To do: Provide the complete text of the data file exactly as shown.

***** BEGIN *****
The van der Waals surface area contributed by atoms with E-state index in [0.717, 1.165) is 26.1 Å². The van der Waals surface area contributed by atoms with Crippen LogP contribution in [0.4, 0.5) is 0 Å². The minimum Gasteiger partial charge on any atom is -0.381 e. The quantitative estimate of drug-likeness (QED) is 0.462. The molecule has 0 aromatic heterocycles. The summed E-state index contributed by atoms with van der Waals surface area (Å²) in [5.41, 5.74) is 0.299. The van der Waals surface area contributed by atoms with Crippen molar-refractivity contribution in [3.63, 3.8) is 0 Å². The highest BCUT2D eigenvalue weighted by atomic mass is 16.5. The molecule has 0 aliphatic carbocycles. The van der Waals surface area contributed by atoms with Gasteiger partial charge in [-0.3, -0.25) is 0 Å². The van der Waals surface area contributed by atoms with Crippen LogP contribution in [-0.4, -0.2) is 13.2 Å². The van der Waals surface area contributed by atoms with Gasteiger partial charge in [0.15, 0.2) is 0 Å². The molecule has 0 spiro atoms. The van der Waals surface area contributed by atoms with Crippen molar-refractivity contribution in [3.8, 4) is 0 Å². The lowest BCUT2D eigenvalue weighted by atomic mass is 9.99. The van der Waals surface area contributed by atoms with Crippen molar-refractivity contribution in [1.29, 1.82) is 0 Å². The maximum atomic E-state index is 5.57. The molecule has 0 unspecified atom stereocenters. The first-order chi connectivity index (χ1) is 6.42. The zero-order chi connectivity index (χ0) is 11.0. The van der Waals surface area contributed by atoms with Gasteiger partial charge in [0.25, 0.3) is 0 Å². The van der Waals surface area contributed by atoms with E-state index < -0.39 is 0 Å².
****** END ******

The van der Waals surface area contributed by atoms with E-state index in [0.717, 1.165) is 26.1 Å². The van der Waals surface area contributed by atoms with Crippen LogP contribution in [0.4, 0.5) is 0 Å². The minimum Gasteiger partial charge on any atom is -0.381 e. The quantitative estimate of drug-likeness (QED) is 0.462. The molecule has 0 aromatic heterocycles. The summed E-state index contributed by atoms with van der Waals surface area (Å²) in [5.41, 5.74) is 0.299. The van der Waals surface area contributed by atoms with Crippen molar-refractivity contribution in [3.63, 3.8) is 0 Å². The highest BCUT2D eigenvalue weighted by atomic mass is 16.5. The molecule has 0 aliphatic carbocycles. The van der Waals surface area contributed by atoms with Gasteiger partial charge in [-0.3, -0.25) is 0 Å². The van der Waals surface area contributed by atoms with Crippen LogP contribution in [-0.4, -0.2) is 13.2 Å². The van der Waals surface area contributed by atoms with Gasteiger partial charge in [0.15, 0.2) is 0 Å². The molecule has 0 spiro atoms. The van der Waals surface area contributed by atoms with Crippen molar-refractivity contribution in [3.8, 4) is 0 Å². The lowest BCUT2D eigenvalue weighted by atomic mass is 9.99. The van der Waals surface area contributed by atoms with Crippen molar-refractivity contribution in [1.29, 1.82) is 0 Å². The maximum atomic E-state index is 5.57. The molecule has 0 unspecified atom stereocenters. The first-order chi connectivity index (χ1) is 6.42. The zero-order chi connectivity index (χ0) is 11.0. The van der Waals surface area contributed by atoms with Gasteiger partial charge in [0.25, 0.3) is 0 Å². The van der Waals surface area contributed by atoms with E-state index < -0.39 is 0 Å².